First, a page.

Her Sister's Shoes

By: Ashley Farley



Lovie and Oscar Sweeney had been providing vacationers to the South Carolina coast with fresh-from-the-ocean seafood since opening their doors in May of 1959—and little had changed since then. Not the quality of the service or the layout of the store. The same brass ship’s clock still hung on the wall above the door, ticking away the decades. The customers didn’t mind the outdated decor as long as the knowledgeable staff served superior product with a friendly smile. The creaking floorboards and dusty shelves welcomed them back year after year, just as the pungent odor of the marsh at low tide greeted them upon arrival in the small inlet town of Prospect.

When it came time to do something about the termites eating away at the floor joists—and to replace the electrical system that was one spark away from a catastrophic fire and the refrigerated display cases that were held together with hope, prayer, and a wad of electrical tape—Samantha Sweeney, the middle daughter of Lovie and Oscar, decided their market was way overdue for an upgrade. Their local customers encouraged Sam to remodel in the same vintage that had brought them success for more than fifty years, but she ignored their advice. Following her gut instincts, Sam had opted for a radically different approach.

After years of planning and saving, the renovations were nearing completion. With exposed ceiling pipes and pendant lighting, subway tile wainscoting and concrete floors, Sam had envisioned a minimalist style, the seafood being their main event. But as she surveyed the gleaming new showroom, she worried the results were more operating-room sterile than upscale industrial.

Sam suspected her sisters shared her concerns.

Faith turned in circles, contemplating the empty space. “Once the shelves are stocked and the refrigerated cases filled, the place will come to life.”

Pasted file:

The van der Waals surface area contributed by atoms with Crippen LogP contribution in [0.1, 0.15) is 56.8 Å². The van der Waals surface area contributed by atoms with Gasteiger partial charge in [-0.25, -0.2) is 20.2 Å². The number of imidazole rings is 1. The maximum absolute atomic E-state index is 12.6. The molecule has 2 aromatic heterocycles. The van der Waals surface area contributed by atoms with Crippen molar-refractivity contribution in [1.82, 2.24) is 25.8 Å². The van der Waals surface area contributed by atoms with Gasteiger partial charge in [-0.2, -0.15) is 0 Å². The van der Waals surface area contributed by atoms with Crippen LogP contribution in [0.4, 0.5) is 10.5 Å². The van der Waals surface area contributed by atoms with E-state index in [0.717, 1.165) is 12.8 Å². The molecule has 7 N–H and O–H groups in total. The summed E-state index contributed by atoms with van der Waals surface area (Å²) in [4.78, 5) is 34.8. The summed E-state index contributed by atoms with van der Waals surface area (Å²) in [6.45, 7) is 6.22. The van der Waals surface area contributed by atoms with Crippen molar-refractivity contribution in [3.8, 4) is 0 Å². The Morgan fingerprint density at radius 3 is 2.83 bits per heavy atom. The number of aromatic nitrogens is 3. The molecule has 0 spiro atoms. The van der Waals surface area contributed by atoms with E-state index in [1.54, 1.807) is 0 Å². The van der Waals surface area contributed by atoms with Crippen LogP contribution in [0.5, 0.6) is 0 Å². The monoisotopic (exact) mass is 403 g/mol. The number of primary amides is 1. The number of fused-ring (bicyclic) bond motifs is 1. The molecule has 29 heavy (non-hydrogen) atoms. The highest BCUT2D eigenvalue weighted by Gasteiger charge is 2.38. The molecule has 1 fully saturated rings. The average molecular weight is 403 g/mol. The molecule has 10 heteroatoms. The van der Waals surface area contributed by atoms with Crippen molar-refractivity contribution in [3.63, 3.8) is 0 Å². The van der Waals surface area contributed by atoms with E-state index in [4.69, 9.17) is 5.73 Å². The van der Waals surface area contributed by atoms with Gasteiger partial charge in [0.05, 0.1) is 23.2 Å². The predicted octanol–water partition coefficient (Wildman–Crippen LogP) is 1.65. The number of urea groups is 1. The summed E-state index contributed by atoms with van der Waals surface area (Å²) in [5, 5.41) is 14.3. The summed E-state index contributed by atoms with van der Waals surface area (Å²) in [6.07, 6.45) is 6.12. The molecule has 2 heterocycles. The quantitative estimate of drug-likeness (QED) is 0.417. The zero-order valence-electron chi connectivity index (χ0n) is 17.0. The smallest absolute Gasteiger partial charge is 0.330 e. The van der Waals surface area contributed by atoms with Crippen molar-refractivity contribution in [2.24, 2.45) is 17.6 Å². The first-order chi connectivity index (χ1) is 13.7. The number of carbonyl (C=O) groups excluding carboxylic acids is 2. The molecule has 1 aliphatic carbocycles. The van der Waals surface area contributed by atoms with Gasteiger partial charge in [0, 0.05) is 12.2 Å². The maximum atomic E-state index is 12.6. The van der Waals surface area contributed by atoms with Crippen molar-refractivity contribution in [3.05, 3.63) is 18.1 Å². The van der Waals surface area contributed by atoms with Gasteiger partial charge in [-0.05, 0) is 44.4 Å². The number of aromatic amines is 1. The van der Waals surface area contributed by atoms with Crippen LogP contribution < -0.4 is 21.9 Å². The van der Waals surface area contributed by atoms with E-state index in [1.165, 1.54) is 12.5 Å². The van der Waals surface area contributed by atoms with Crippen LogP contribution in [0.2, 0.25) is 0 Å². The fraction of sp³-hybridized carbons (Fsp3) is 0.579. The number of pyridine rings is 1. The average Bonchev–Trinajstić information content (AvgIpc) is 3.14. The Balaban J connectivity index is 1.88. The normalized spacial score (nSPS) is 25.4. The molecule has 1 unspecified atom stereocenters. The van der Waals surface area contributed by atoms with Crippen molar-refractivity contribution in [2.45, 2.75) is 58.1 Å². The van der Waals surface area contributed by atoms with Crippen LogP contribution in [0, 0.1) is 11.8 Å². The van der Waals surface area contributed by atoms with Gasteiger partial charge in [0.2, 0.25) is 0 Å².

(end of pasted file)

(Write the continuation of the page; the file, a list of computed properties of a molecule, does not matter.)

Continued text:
“Why don’t we paint the walls?” Jackie whipped her color wheel out of her oversized black patent bag. Sam had hired her older sister, an interior decorator, to offer guidance on trim selections. Jackie thumbed through the color strips, eventually holding out the wheel for Sam to see. “Here we go. I’ve used this linen color many times before. It’s neutral, but at the same time soft and warm.”

Sam barely glanced at the color. “But the painters have already finished. They’re out back cleaning up.”

“I’ve never known a painter to turn down more work.” Jackie tucked the paint wheel under her arm, and, like a cheetah in search of her prey, she glided toward the kitchen in the back. With mahogany hair styled in a sleek bob, dressed in a tailored black sleeveless top and white pique cropped pants, Jackie embodied the picture of elegance.

“Don’t tell her I said so,” Faith whispered to Sam, “but I think she might be right this time.”

Sam smiled at her younger sister, who was every bit as pretty as Jackie but in a less sophisticated way.

“She better be. We can’t afford another mistake with only two days left before the grand reopening.”

Sam took a step back and closed her eyes, trying to imagine the showroom walls washed in linen. She pictured the wooden wine racks stocked with bottles and specialty dry goods arranged neatly on the metal shelves. She envisioned fresh produce overflowing from baskets on the carts in the front of the store, raw seafood on display in the refrigerated cases in the center of the room, and prepared meals filling the merchandisers along the sidewalls. She imagined customers moseying about, sipping wine from little plastic cups while the staff offered advice on the best practices for grilling tuna.

Sam drew in a deep breath of confidence and exhaled any leftover feelings of doubt. She respected her sister’s tastes. If Jackie thought linen-colored walls were the finishing touch the room needed, then who was she to argue?

Jackie returned with a self-satisfied smirk on her face. “The painters promised to have everything wrapped up by noon tomorrow. There’s hardly any wall space to paint, considering the pass-through to the kitchen in the back and all the windows out here.”

Sam ran through her mental checklist. “Noon tomorrow means we’ll lose half a day of cleaning and stocking. We’ll have to work around the clock in order to open on time on Saturday.”

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